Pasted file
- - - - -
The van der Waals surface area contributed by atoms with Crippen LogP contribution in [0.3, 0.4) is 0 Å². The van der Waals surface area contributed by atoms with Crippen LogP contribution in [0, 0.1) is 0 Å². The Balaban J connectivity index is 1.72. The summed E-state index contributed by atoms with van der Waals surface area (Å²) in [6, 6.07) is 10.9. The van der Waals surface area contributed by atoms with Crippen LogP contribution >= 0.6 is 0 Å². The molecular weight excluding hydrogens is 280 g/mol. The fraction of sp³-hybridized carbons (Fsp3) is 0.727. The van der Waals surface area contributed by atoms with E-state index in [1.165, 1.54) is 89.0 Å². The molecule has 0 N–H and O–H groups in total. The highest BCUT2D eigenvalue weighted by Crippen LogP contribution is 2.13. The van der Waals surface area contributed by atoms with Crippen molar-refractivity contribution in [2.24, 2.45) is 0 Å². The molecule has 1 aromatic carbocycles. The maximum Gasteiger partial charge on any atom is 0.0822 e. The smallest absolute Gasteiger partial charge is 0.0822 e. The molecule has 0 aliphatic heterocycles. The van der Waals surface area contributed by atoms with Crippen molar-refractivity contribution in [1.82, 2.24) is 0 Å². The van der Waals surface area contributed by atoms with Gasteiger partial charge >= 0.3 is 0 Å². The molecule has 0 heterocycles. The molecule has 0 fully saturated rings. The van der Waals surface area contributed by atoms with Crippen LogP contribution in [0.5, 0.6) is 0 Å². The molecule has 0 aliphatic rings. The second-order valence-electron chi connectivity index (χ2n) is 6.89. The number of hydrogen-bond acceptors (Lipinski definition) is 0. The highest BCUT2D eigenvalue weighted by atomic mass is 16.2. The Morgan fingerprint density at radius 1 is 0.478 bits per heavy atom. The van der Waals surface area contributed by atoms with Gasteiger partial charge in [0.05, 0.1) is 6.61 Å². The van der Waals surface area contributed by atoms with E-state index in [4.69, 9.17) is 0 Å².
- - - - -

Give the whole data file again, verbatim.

The van der Waals surface area contributed by atoms with Crippen LogP contribution in [0.3, 0.4) is 0 Å². The van der Waals surface area contributed by atoms with Crippen LogP contribution in [0, 0.1) is 0 Å². The Balaban J connectivity index is 1.72. The summed E-state index contributed by atoms with van der Waals surface area (Å²) in [6, 6.07) is 10.9. The van der Waals surface area contributed by atoms with Crippen LogP contribution >= 0.6 is 0 Å². The molecular weight excluding hydrogens is 280 g/mol. The fraction of sp³-hybridized carbons (Fsp3) is 0.727. The van der Waals surface area contributed by atoms with E-state index in [1.165, 1.54) is 89.0 Å². The molecule has 0 N–H and O–H groups in total. The highest BCUT2D eigenvalue weighted by Crippen LogP contribution is 2.13. The van der Waals surface area contributed by atoms with Crippen molar-refractivity contribution in [2.24, 2.45) is 0 Å². The molecule has 1 aromatic carbocycles. The maximum Gasteiger partial charge on any atom is 0.0822 e. The smallest absolute Gasteiger partial charge is 0.0822 e. The molecule has 0 aliphatic heterocycles. The van der Waals surface area contributed by atoms with Crippen molar-refractivity contribution in [1.82, 2.24) is 0 Å². The van der Waals surface area contributed by atoms with Gasteiger partial charge >= 0.3 is 0 Å². The molecule has 0 heterocycles. The molecule has 0 fully saturated rings. The van der Waals surface area contributed by atoms with Crippen LogP contribution in [0.5, 0.6) is 0 Å². The molecule has 0 aliphatic rings. The second-order valence-electron chi connectivity index (χ2n) is 6.89. The number of hydrogen-bond acceptors (Lipinski definition) is 0. The highest BCUT2D eigenvalue weighted by atomic mass is 16.2. The Morgan fingerprint density at radius 1 is 0.478 bits per heavy atom. The van der Waals surface area contributed by atoms with Gasteiger partial charge in [0.05, 0.1) is 6.61 Å². The van der Waals surface area contributed by atoms with E-state index in [4.69, 9.17) is 0 Å².